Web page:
It was love at first bite of the sweet corn tomalito from Chevy’s. I coveted it. I ordered fajitas just to get it. Once, the server forgot it. I sent her back to get it. Sure, it wasn’t perfect — I often found it dry. And the portion was scanty. But it tasted so good.
So when Chevy’s put out a cookbook, I bought it.
Five years (possibly more…) later, spurred by a dozen ears from my newfound fresh crack — I mean corn — dealer, I set about making it.
First, the corn. The Pennington (NJ) Farmers Market includes Kerr’s Korn and this week, he had what he calls a “one year wonder,” a variety named “Rembrandt.” I asked what that meant and we chatted a bit about it. I learned that the seed companies often put out a variety for only one year, usually claiming to have “lost the parents” when a farmer tries to re-order for the next season. According to Kerr’s, this invariably happens with the best varieties they’ve ever grown. Why? I asked. That seemed to make no sense. He mused that, because the seed companies largest customers are the large “agribusiness” corn growers, they hold a great deal of sway, and if they don’t like a variety or don’t want it for the next year or find it’s too hard to grow in high volume, the seed company will often drop it. With a twinkle in his eye, as he bagged up my 13 ears (yeah, I was going to buy 6, but hey, I’m never going to taste it again!), he said, “I think they just don’t know how to grow it.” Word.
Now, as is typical for me, I can’t make much of anything by the recipe. Plus, the recipe calls for fresh prepared masa, and I don’t have a dealer for that — yet. So, I’ve done some work to substitute the more readily available masa harina (the recipe suggests the substitution, but is vague on how to actually do it), added chives to the mix, messed with a few measurements, and narrowed down the baking time. Plus, some important warnings so you don’t get caught short like I almost did, and my hints to make it successful the first time.
The result is creamy but textured, corny, and just plain addictive. This is a great potluck dish.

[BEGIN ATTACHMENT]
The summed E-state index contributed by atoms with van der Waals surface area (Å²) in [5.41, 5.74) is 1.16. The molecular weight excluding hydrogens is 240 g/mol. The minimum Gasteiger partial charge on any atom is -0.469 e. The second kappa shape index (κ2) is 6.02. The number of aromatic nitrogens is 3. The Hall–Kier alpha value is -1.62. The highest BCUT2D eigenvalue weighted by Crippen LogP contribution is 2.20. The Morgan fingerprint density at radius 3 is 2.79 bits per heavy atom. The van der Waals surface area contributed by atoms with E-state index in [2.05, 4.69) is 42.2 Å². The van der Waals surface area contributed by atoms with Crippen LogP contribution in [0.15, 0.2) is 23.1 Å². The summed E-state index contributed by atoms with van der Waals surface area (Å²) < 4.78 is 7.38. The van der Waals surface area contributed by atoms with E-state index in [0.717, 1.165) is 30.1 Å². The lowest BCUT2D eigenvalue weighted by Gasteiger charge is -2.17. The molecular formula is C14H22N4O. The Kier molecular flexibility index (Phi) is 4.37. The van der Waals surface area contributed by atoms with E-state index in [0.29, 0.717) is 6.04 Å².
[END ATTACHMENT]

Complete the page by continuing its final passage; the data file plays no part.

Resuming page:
6 cups fresh white corn kernels cut from the cob* with cob scraped for milk (this was exactly 6 ears for me, but my ears were long and large, so you may want to buy 8 just to be sure). Of course, you can use yellow or bicolor corn, you just may have to adjust the sugar if it isn’t as sweet as the white.
3/4 cup milk
1 stick unsalted butter (not softened)
1/2 cup masa harina
1/3 cup water (adjust this if your masa harina directions say to use more or less water per 1/2 cup masa harina; I used Maseca brand)
2/3 cup sugar
3/4 cup cornmeal
3/4 tsp baking powder
1 tsp salt
10 chive blades
Before you even preheat the oven, make sure you’ve got the pans you need. This pudding bakes in a water bath, so you need a 13x9x2 pan AND a larger pan that the 13x9x2 fits in without touching sides. That pretty much means a rectangular turkey roasting pan, but I got it done with my large lasagna pan.
Now you can preheat the oven to 250 degrees. In a food processor, puree 4 cups of the corn kernels with the milk until smooth (but there will still be a bit of texture). Reserve the other two cups of corn. Set aside the pureed corn in a large bowl (you will be mixing everything into this bowl eventually). In the processor, combine butter, masa harina, water, and sugar for about 3 minutes until smooth.
To the large bowl with the pureed corn, add the cornmeal, baking powder, and salt. Add masa harina mixture from the food processor into the large bowl. Snip chives (1/8″ lengths) into the bowl with the reserved 2 cups of corn kernels and toss to mix. Add corn and chive mixture to the large bowl containing all the other ingredients. Mix gently, but well. Pour into 13x9x2 baking dish. The mixture should pour easily. If it is too thick, thin with a bit of milk. Cover tightly with foil.
Open the oven and place the larger pan on the rack. Then place the 13x9x2 pan inside the larger pan. Fill larger pan with water until it is 3/4″ up the sides of the 13x9x2 pan. Gently slide into the oven. Bake for about 1 hr 45 min until the pudding sets (original recipe says 175 degrees F on an instant read thermometer — my instant read died, so I eyeballed it). This will give you a smooth, luscious pudding.
If you like a bit of a browned crust, I think you could pull it out a few minutes early and toss it under the broiler to brown. Don’t leave it under there too long or you’ll dry out the pudding and lose the smoothness.
Scoop out to serve. Mmmmm. Enjoy!
Note: I actually think this pudding is better the second day. The chives mellow and the texture gets even better. I left the pudding in the pan, covered it, and stashed it in the fridge. A quick per-portion reheat in the microwave warmed it without any loss in quality.
*Great tip I found on the interwebs — place the corn end in the hole of your Bundt or tube pan and then cut down. Corn stays stable and the pan catches all the kernels.